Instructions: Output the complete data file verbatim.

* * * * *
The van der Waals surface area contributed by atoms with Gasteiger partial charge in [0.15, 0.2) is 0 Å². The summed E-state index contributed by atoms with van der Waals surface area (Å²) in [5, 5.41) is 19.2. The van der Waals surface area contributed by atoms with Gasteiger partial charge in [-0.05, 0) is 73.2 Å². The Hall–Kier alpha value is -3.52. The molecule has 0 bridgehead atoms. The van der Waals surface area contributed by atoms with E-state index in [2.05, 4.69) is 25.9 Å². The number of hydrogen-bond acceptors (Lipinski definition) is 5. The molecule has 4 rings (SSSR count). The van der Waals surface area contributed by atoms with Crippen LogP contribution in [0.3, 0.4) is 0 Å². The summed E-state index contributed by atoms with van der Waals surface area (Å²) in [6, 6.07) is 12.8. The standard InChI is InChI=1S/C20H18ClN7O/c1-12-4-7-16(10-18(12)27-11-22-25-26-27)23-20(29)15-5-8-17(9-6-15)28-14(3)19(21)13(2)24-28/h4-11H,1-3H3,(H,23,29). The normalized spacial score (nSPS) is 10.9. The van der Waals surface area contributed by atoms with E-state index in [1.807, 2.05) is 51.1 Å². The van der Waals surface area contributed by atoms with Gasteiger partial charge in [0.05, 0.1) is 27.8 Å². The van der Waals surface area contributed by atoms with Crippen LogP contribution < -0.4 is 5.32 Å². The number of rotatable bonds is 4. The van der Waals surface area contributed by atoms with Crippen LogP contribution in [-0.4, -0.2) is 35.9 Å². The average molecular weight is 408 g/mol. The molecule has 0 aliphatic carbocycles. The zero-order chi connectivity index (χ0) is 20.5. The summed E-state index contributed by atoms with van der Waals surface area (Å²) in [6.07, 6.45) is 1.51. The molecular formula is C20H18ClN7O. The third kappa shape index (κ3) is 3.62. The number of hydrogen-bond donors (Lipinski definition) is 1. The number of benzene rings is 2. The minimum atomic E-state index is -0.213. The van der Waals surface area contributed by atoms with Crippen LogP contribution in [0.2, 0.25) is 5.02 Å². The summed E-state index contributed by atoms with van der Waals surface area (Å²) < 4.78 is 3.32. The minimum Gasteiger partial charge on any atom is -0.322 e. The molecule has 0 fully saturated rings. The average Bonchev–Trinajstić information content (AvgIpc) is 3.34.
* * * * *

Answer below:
The van der Waals surface area contributed by atoms with Gasteiger partial charge in [0.15, 0.2) is 0 Å². The summed E-state index contributed by atoms with van der Waals surface area (Å²) in [5, 5.41) is 19.2. The van der Waals surface area contributed by atoms with Gasteiger partial charge in [-0.05, 0) is 73.2 Å². The Hall–Kier alpha value is -3.52. The molecule has 0 bridgehead atoms. The van der Waals surface area contributed by atoms with E-state index in [2.05, 4.69) is 25.9 Å². The number of hydrogen-bond acceptors (Lipinski definition) is 5. The molecule has 4 rings (SSSR count). The van der Waals surface area contributed by atoms with Crippen LogP contribution in [0.3, 0.4) is 0 Å². The summed E-state index contributed by atoms with van der Waals surface area (Å²) in [6, 6.07) is 12.8. The standard InChI is InChI=1S/C20H18ClN7O/c1-12-4-7-16(10-18(12)27-11-22-25-26-27)23-20(29)15-5-8-17(9-6-15)28-14(3)19(21)13(2)24-28/h4-11H,1-3H3,(H,23,29). The normalized spacial score (nSPS) is 10.9. The van der Waals surface area contributed by atoms with E-state index in [1.807, 2.05) is 51.1 Å². The van der Waals surface area contributed by atoms with Gasteiger partial charge in [0.05, 0.1) is 27.8 Å². The van der Waals surface area contributed by atoms with Crippen LogP contribution < -0.4 is 5.32 Å². The number of rotatable bonds is 4. The van der Waals surface area contributed by atoms with Crippen LogP contribution in [-0.4, -0.2) is 35.9 Å². The average molecular weight is 408 g/mol. The molecule has 0 aliphatic carbocycles. The zero-order chi connectivity index (χ0) is 20.5. The summed E-state index contributed by atoms with van der Waals surface area (Å²) in [6.07, 6.45) is 1.51. The molecular formula is C20H18ClN7O. The third kappa shape index (κ3) is 3.62. The number of hydrogen-bond donors (Lipinski definition) is 1. The number of benzene rings is 2. The minimum atomic E-state index is -0.213. The van der Waals surface area contributed by atoms with Crippen LogP contribution in [0.2, 0.25) is 5.02 Å². The summed E-state index contributed by atoms with van der Waals surface area (Å²) < 4.78 is 3.32. The minimum Gasteiger partial charge on any atom is -0.322 e. The molecule has 0 fully saturated rings. The average Bonchev–Trinajstić information content (AvgIpc) is 3.34.